Julie Ryan, Individually and as Personal Representative of the Heirs and Estate of Glenn Ryan, Deceased, James Ryan and Brandie Fellows v. KCG, Inc.--Appeal from 98th District Court of Travis County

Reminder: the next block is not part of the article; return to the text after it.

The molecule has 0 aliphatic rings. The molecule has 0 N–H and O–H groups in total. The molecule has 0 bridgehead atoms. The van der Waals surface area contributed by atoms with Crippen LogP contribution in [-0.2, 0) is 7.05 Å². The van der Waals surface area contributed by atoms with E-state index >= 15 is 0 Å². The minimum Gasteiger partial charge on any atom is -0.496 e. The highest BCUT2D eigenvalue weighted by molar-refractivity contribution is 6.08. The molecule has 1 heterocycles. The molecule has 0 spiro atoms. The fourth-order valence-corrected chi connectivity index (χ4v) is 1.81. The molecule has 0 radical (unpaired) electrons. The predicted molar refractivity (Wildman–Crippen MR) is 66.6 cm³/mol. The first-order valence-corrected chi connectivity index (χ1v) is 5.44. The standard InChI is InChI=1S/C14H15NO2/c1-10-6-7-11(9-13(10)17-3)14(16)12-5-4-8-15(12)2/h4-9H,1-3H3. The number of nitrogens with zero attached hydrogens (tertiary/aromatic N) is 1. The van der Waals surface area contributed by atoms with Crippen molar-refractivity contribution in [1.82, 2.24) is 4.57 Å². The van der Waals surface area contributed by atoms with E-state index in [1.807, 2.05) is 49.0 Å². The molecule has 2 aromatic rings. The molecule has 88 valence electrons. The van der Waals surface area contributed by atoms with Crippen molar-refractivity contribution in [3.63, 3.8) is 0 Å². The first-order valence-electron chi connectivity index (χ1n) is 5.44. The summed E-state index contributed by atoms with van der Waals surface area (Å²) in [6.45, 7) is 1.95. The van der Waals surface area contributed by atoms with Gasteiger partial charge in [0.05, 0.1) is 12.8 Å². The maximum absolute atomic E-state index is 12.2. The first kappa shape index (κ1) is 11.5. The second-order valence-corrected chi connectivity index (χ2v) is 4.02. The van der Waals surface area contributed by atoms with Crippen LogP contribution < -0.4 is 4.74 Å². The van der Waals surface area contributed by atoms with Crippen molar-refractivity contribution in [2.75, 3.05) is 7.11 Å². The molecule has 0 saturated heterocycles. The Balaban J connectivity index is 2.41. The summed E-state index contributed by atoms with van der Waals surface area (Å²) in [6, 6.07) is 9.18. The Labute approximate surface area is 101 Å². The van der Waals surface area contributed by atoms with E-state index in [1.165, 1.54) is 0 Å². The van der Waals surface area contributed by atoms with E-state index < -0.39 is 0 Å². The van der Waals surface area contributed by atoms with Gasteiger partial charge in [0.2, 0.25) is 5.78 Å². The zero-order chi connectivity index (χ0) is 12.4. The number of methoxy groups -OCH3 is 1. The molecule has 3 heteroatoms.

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TEXAS COURT OF APPEALS, THIRD DISTRICT, AT AUSTIN NO. 03-04-00150-CV Julie Ryan, Individually and as Personal Representative of the Heirs and Estate of Glenn Ryan, Deceased, James Ryan, and Brandie Fellows, Appellants v. KCG, Inc., Appellee FROM THE DISTRICT COURT OF TRAVIS COUNTY, 98TH JUDICIAL DISTRICT NO. GN400328, HONORABLE MARGARET A. COOPER, JUDGE PRESIDING MEMORANDUM OPINION Appellants Julie Ryan, individually and as personal representative for the heirs and estate of Glenn Ryan, James Ryan, and Brandie Fellows (collectively, Ryan ) appeal from the trial court s order granting summary judgment in favor of appellee KCG, Inc. Ryan argues that the trial court erred in striking Glenn Ryan s deposition as summary judgment evidence. We affirm the trial court s order. Factual and Procedural Summary Glenn Ryan, Julie Ryan s late husband, was a drywall finisher for about thirty years, starting in the late 1960s. In November 1999, Mr. Ryan was diagnosed with lung cancer, and in September 2000, he and his wife, as well as several other plaintiffs, sued a number of companies associated with asbestos-containing drywall products. The plaintiffs alleged that the defendants or their predecessors-in-interest: (1) manufactured, sold, and distributed asbestos-containing products; (2) failed to timely and adequately warn of the risks associated with asbestos, provide information about safety equipment to reduce those risks, properly test asbestos products before releasing them for use, or develop substitute materials that did not contain asbestos; (3) were subject to strict liability for the harm caused by the asbestos-containing products; (4) conspired to conceal the risks associated with asbestos and deprive the plaintiffs of an informed choice as to whether to use asbestos-containing products; and (5) were negligent and committed gross negligence and intentional wrongful conduct in their behavior related to their various asbestos products.1 Appellee KCG was not one of the original defendants and was not made party to the suit until April 2000, when the plaintiffs filed their fourth amended petition naming KCG as successor in interest for Ruco, Inc. Because of Mr. Ryan s failing health, his deposition was taken early in the proceedings, on October 3, 2000, despite objections by one of the defendants. Mr. Ryan died less than three weeks later. On December 2, 2003, KCG filed a no-evidence motion for summary judgment, arguing that Ryan could not produce evidence that Mr. Ryan was exposed to any asbestoscontaining products manufactured or supplied by KCG or Ruco. Ryan responded, pointing to Mr. Ryan s October 2000 deposition, in which he stated that he had used or worked in the vicinity of numerous asbestos-containing products throughout his career. KCG objected to the use of Mr. Ryan s deposition because Ryan had not timely listed Mr. Ryan as a product identification witness. The trial court agreed and struck the deposition as summary judgment evidence. The trial court then 1 The plaintiffs asserted other causes of action specific to defendants other than KCG, but those claims are not relevant to the cause at hand. 2 granted KCG s motion for summary judgment and severed Ryan s claims against KCG from the other claims, rendering the summary judgment order final and appealable. Ryan appeals, complaining of the trial court s decision to strike Mr. Ryan s deposition as summary judgment evidence and arguing that if the deposition is considered, the record shows that she raised a question of fact as to whether Mr. Ryan was exposed to asbestos through a Ruco product. Discussion We have carefully reviewed Ryan s summary judgment evidence, including Mr. Ryan s deposition testimony, and we hold that, assuming that the deposition should not have been struck by the trial court, Ryan still did not produce evidence that Mr. Ryan worked with a Ruco product that contained asbestos. A party seeking a no-evidence summary judgment asserts that there is no evidence of one or more essential elements of the claim on which the opposing party will have the burden of proof at trial. Holmstrom v. Lee, 26 S.W.3d 526, 530 (Tex. App. Austin 2000, no pet.); see Tex. R. Civ. P. 166a(i). A trial court should grant a no-evidence summary judgment if the non-movant does not produce more than a scintilla of probative evidence raising a genuine issue of material fact as to the elements attacked by the movant. Holmstrom, 26 S.W.3d at 530. In reviewing a summary judgment, we view the evidence in the light most favorable to the non-movant and make every reasonable inference and resolve all doubts in favor of the non-movant. Centeq Realty, Inc. v. Siegler, 899 S.W.2d 195, 197 (Tex. 1995); Holmstrom, 26 S.W.3d at 530. In his deposition, Mr. Ryan was asked what brand of product [he] used on the job. Mr. Ryan answered, USG, Gold Bond, Wellkote, Triko, Durabond, Ruco, Freemans, and that about 3 sums it all up. Asked, Can you think of any other joint compounds that you may have used, Mr. Ryan answered, No; that about covers them all as far as I m concerned. He then was asked whether he had used other asbestos containing products or materials, and he said he had, mentioning a certain kind of plaster. He also testified that he had worked near pipe wrappers using asbestos-containing insulation products. Mr. Ryan was next asked to talk in more depth about the products . . . [he] mainly used as a drywall insulator. The attorney asked Mr. Ryan about the specific brand names he had provided, asking, And the names that you had listed were you had listed Gold Bond and you had listed Triko and you had listed USG joint compound and you had listed Durabond. Were there any other asbestos containing joint compounds that you worked with over the course of your career as a drywaller? Mr. Ryan answered in the affirmative and named two other products. In other words, Mr. Ryan referred to Ruco as a product he had used as a drywaller but never identified Ruco as one of the asbestos-containing products he had used. Nor did Mr. Ryan testify about when he used Ruco products during his thirty-year career. As further evidence, Ryan produced evidence showing that KCG was a successor-ininterest to Ruco, which sold products which were generally known as drywall joint compound. Ruco produced joint compounds containing asbestos and sold those products in Illinois, where Mr. Ryan worked as a drywall finisher. Ryan also produced a 1977 letter from Ruco to its customers stating that it was discontinuing the sale of asbestos-containing joint compound as of October 1977. In that letter, Ruco stated that it had sold significant quantities of non-asbestos products as well. Finally, Ryan pointed to an affidavit by Dr. Mark Colella, in which Dr. Colella stated that he had reviewed Mr. Ryan s medical records, work history, and deposition testimony. Dr. Colella opined, 4 based upon that review, that Mr. Ryan s lung cancer was caused in part by inhalation of asbestos dust throughout his career as a drywaller. Colella stated, Mr. Ryan testified that he was exposed to asbestos dust created by the sanding of Ruco joint compound and that he breathed this dust during his work as a drywall finisher. The dust from the sanding of Ruco joint compound played a substantial contributing factor in causing Mr. Ryan s lung cancer and death. Mr. Ryan s work history sheets reviewed by Dr. Colella did not list Ruco as an asbestos-containing product with which he worked.2 Dr. Colella s statement implicating Ruco in Mr. Ryan s injuries results from a misreading of Mr. Ryan s testimony. The one answer in which Mr. Ryan referred to a Ruco product was in response to a question asking not what asbestos-containing products he had used, but what products he had used in his career. The evidence shows that Ruco made products both that contained asbestos and without asbestos, and Mr. Ryan never testified that he worked with or was exposed to an asbestos-containing Ruco product, only that he worked with a Ruco product, and he never stated when he used Ruco products. Dr. Colella came to his conclusions based on Mr. Ryan s deposition testimony, medical records, and work history sheets. Dr. Colella s affidavit does not demonstrate that he reviewed any other testimony or statements by Mr. Ryan, and Mr. Ryan s deposition testimony does not say what Dr. Colella says it does. Dr. Colella s misstatement of Mr. Ryan s testimony, even 2 We further note that in her discovery response setting out asbestos-containing products to which Mr. Ryan was exposed, Ryan did not list any Ruco products among the list of asbestoscontaining products testified to by Mr. Ryan s deposition. She does state that two of Mr. Ryan s former co-workers may testify about Mr. Ryan s exposure to other asbestos-containing products, including those manufactured by Ruco. 5 when read in conjunction with Mr. Ryan s actual deposition testimony and work history, does not create a fact issue as to whether Mr. Ryan was exposed to asbestos through a Ruco product. Mr. Ryan worked with numerous asbestos-containing products throughout his thirty-year career as a drywall finisher and in his deposition and work history, he mentioned several of those products by name. Ruco, however, was not one of those products named by Mr. Ryan as containing asbestos. Therefore, assuming without deciding that Mr. Ryan s deposition should not have been struck, Ryan s evidence produced in response to KCG s no-evidence motion for summary judgment still does not amount to even a scintilla of evidence as to whether Mr. Ryan s lung cancer was caused in part by an asbestos-containing product manufactured by Ruco. Conclusion Because Ryan failed to raise a question of fact as to whether Ruco, and therefore, KCG, might be partially responsible for Mr. Ryan s injuries and death, the trial court did not err in dismissing Ryan s claims against KCG and in severing those claims from the rest of the lawsuit. We affirm the trial court s order of dismissal. __________________________________________ David Puryear, Justice Before Chief Justice Law, Justices B. A. Smith and Puryear Affirmed Filed: August 31, 2005 6